THERE IS SO MUCH GOODNESS HAPPENING HERE IN VERO BEACH THAT SELDOM GETS REPORTED. SUCH AS HOW CHILDREN FROM THE GIFFORD YOUTH ACHIEVEMENT CENTER, PICTURED ABOVE, AT LEAST ONCE A MONTH, VISIT THE INDIAN RIVER LAND TRUST PROPERTY TO LEARN HOW TO FALL IN LOVE WITH NATURE.
“With God’s guidance, the mission of the Gifford Youth Achievement Center (GYAC) is to establish a partnership among our youth and adults of the Gifford community and surrounding municipalities of Indian River County that will develop self-esteem, teach character, and encourage each individual to reach for his or her ultimate potential.”
Through its programs and activities, GYAC increases high school and college graduation rates, increases parental involvement, enhances youth and adult success in life, and increases the positive sense of self-worth within every individual it serves.
GYAC embodies the concept that there is nothing more important than ensuring that our children are provided the opportunities and support necessary to ensure their graduation from high school which will enable them to attend the college or vocational program of their choosing.
Formed in 1990, The Indian River Land Trust (IRLT) promotes the preservation and conservation of natural resources and special places in Indian River County, Florida. The general public and future generations will benefit by land that is protected by its efforts. IRLT engages in land acquisition, education and research. It also works with other organizations who have related objectives.
Since 1990, IRLT has purchased and restored the McKee Botanical Garden, helped protect the Jungle Trail and Pelican Island Wildlife Refuge. It established a fund for the Archie Carr Refuge for Sea Turtles and commissioned the county’s first environmental land study.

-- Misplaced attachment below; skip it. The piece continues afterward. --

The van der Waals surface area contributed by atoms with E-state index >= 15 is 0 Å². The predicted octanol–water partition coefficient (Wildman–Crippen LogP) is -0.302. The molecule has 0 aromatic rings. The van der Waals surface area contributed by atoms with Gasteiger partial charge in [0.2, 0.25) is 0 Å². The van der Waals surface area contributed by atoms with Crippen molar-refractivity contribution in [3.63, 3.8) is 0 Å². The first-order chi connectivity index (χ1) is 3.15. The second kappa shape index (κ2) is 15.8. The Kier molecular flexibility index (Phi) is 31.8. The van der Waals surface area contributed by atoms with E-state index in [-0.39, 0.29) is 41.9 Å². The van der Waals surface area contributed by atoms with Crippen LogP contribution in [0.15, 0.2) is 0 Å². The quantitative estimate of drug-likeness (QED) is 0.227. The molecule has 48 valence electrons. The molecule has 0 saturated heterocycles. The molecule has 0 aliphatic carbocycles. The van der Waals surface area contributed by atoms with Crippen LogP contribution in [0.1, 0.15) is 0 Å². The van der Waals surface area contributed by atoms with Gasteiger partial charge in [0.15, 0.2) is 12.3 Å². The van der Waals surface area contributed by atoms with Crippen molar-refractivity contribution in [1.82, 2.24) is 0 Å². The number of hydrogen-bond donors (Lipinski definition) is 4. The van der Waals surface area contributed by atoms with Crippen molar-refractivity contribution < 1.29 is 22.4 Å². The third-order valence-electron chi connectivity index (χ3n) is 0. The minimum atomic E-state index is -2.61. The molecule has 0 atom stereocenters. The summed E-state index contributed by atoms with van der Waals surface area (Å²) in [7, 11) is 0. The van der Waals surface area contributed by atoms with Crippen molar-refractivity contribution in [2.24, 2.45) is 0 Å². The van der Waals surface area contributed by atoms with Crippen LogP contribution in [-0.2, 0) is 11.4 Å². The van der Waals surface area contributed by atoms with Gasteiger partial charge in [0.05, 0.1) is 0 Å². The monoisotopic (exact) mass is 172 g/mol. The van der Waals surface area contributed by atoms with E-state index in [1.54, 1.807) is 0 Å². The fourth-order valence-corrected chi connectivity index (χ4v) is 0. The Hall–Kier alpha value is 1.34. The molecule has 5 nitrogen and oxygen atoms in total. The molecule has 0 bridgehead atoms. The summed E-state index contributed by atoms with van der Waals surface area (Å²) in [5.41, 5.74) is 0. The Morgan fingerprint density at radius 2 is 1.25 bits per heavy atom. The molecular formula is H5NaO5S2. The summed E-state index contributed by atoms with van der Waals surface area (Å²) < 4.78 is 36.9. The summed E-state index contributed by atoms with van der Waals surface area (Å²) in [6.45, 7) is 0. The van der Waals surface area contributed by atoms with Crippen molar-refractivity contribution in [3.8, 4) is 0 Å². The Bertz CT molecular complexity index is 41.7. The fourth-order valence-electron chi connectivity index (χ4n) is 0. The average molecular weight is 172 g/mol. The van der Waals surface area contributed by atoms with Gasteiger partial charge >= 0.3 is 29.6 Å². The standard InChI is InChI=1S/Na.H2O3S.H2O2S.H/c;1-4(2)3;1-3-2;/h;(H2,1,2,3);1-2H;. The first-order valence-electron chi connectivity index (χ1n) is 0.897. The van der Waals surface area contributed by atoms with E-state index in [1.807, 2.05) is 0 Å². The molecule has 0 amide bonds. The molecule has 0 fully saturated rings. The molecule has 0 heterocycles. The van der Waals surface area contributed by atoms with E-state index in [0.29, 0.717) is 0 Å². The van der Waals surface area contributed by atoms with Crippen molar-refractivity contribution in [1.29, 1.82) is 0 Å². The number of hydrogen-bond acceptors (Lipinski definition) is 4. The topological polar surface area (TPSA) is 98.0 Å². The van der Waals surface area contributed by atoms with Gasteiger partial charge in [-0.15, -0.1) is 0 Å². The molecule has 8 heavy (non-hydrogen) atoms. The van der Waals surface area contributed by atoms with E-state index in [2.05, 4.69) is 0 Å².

Land Trusts are nonprofit organizations focused on protecting land that is special for one reason or another. Since 1982 1,280 local conservation organizations have protected more than 6.2 million acres (an area roughly twice the size of the state of Connecticut) and each year protect an average 500,000 additional acres. Despite the growing effectiveness of land trusts, two million acres of agricultural and natural lands are lost to development every year in the United States.
So it is that children from the GYAC visit IRLT and take a walk on the Toni Robinson Waterfront Trail, a one-mile trail comprises a half-mile walk through an open canopy scrub habitat and oak forest to the mangroves. A half-mile loop walk on an impoundment trail includes a boardwalk through the mangroves with a dock that extends into the Indian River Lagoon with a picnic bench.
The Toni Robinson Waterfront Trail was purchased by IRLT in 2009 with surrounding land comprising 50 acres on the west side of the Lagoon.
Here they visit the butterfly garden, where the students were hysterical that the butterflies smell with their antennas and feet.
Then they walk to the dock that extends into the Lagoon. Once at the Lagoon they are able to use nets to scoop up what’s in the water and talk about what it is as they captured and try to categorize it. This teaches them how important it is to work for a clean Lagoon to preserve sea life. When they scoop up trash they realize how damaging it can be to the Lagoon.